As friends of Jesus, we die to be resurrected. We are defeated, only to discover that death is swallowed up in victory.

Hear this:

Be not afraid.

Remember this:

It is the Father’s good pleasure to give you the empire. He has promised us everything! No matter what it may cost us, God is faithful, and his way is worth it.

Only, have salt within yourselves and be at peace with one another.

Related Posts: Without the Spirit, The Body of Christ Is Just a Corpse! In this Age of Darkness, We Need the Prophets

The post Are You Salty Enough to Overcome this Age of Darkness? appeared first on Micah Bales.

Categories: Blogs

Evangelical University loosens its ban on same sex relationships. Oh wait — No, It Didn’t.

A Friendly Letter (Chuck Fager) - Sat, 09/29/2018 - 5:51am

In its September 20 issue, Christianity Today magazine [aka CT] reported that Azusa Pacific University, or APU (a southern California school that evangelical Quakers founded), had changed its behavioral rules to permit same sex “romantic” relationships (if they did not include sex; APU forbids sex to all outside marriage, and does not recognize same sex marriage).  The shift was featured in a  September 18 APU blog post with this graphic  header:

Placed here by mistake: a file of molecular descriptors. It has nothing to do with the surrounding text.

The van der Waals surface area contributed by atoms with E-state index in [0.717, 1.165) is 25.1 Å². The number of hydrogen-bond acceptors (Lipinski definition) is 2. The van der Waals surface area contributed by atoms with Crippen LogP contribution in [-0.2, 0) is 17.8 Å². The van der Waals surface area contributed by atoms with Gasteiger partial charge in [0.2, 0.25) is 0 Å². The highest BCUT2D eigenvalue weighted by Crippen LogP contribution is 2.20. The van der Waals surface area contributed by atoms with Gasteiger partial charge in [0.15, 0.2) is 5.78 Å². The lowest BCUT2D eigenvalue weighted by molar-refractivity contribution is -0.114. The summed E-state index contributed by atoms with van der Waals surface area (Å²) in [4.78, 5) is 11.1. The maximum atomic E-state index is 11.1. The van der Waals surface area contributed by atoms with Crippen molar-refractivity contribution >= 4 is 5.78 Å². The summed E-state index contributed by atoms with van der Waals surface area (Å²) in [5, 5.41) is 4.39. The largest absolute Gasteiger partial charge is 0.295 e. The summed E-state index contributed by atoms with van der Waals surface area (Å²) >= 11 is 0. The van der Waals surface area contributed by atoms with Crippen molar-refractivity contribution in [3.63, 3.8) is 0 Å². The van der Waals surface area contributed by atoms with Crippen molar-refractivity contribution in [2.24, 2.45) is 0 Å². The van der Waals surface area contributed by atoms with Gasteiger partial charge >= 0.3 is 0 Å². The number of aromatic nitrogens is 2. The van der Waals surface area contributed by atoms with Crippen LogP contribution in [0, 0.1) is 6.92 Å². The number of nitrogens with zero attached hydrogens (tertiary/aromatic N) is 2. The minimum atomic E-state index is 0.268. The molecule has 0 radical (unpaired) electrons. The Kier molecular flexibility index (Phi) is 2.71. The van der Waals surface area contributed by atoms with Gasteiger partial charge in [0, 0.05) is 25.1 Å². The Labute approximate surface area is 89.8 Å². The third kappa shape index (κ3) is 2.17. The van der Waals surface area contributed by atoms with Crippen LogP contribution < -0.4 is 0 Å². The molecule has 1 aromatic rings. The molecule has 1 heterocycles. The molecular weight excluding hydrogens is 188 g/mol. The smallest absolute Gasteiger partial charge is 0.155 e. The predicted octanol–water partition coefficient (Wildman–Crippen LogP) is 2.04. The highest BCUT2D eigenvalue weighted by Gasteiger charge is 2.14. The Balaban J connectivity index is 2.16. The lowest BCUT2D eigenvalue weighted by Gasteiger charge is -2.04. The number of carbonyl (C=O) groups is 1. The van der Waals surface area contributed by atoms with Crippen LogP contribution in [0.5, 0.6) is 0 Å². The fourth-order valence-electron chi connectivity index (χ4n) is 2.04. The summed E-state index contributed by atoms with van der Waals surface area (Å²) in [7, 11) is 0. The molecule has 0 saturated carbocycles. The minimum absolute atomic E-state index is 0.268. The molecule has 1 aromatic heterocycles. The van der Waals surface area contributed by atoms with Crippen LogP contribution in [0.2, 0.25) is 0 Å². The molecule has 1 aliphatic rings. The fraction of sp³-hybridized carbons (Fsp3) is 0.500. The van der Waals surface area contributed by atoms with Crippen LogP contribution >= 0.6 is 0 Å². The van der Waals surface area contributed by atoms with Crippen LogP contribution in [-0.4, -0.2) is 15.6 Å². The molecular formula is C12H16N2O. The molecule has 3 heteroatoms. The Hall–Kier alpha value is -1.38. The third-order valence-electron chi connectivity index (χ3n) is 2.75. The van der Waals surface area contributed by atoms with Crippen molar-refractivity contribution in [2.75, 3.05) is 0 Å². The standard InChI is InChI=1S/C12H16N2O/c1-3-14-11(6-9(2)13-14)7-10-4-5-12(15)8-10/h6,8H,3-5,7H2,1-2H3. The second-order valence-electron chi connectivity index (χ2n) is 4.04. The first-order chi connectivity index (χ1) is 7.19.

— OOps, no it didn’t. APU’s policy change only lasted a few weeks. As word of the change went viral in the evangelical world, criticism poured in, and the APU Board of Trustees quickly stepped in to overturn the change and reinstate the original rules.

The Christianity Today report includes the text of the original rules and the now discarded revision.

The original rules were summarized by CT thus:

““homosexual acts” (among others) are “expressly forbidden” by Scripture; “heterosexuality is God’s design for sexually intimate relationships”; and “humans were created as gendered beings” in order to be fruitful and multiply.” The original policy concluded that:

“Azusa Pacific University pledges to guide the university community toward understanding and embracing their God-given sexuality as reflected in this statement. Any deviation from biblical standard of sexual behavior is sin and therefore is an opportunity for repentance, grace, and redemption, so that as a community we might honor one another and glorify God.”